cieldumort
(Moderator)
Fri Jun 26 2009 04:36 PM
Re: Western Caribbean Flaring Up, In the Gulf by Sunday

So far there hasn't been much to speak of at all at the surface, other than a tropical wave of decent intensity. Pressures have not been falling much to speak of, nor has there been any appreciable increase in the degree of cyclonic flow around any real "center of circulation." At present, there is one weak lower level vortex much closer to Cuba and pushing north, now around 21N 83W, ready to pass over or near the Isle of Youth -

On the other hand, 93L, the whole enchilada, finds itself in what looks like the best environment yet so far this season in the Atlantic basin for development. Upper level winds atop all of 93L are decidedly gentle and anti-cyclonic, moisture throughout the column is abundant, and instability is pretty high, overall, obvious by the persistently strong thunderstorm clusters that keep regenerating.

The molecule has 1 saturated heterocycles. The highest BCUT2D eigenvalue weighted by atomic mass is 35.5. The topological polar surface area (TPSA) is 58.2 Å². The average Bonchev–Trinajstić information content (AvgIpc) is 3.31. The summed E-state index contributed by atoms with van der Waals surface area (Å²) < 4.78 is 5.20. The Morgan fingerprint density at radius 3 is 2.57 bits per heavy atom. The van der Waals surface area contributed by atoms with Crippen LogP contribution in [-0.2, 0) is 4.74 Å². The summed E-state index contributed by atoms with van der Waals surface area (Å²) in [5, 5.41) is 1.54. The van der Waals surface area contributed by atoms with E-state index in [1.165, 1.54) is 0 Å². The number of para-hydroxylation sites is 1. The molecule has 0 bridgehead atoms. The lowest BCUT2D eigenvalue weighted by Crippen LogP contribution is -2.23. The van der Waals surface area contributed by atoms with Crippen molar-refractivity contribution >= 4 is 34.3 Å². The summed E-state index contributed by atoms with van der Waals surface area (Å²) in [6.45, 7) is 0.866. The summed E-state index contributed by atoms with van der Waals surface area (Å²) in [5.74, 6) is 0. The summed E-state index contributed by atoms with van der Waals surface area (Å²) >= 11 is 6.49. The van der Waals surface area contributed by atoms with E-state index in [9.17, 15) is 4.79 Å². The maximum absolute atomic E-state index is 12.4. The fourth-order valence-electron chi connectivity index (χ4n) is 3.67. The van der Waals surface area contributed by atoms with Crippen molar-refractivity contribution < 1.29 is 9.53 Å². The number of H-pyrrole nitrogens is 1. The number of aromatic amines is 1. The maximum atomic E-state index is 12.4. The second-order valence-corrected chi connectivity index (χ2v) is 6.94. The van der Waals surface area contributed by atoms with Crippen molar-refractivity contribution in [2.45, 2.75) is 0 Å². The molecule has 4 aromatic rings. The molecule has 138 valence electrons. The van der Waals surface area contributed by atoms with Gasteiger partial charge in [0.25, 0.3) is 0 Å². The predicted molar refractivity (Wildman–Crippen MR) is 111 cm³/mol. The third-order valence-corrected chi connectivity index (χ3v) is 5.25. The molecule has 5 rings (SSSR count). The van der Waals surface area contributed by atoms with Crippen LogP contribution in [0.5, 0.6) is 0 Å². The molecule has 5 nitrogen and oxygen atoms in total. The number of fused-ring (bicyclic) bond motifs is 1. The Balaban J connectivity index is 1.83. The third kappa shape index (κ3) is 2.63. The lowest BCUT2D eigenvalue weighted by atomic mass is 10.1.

If and when we actually start to see some real turning at the surface closer to the main area of convection and trof axis (closer to 18N 84W, for example) my sense is that 93L could potentially go from zero to fifty rather quickly. It also looks that 93L, whether or not it becomes a tropical cyclone, will probably carry with it an abundance of rainfall, provided it does not run into or inhale and choke on too large a fetch of dry air.



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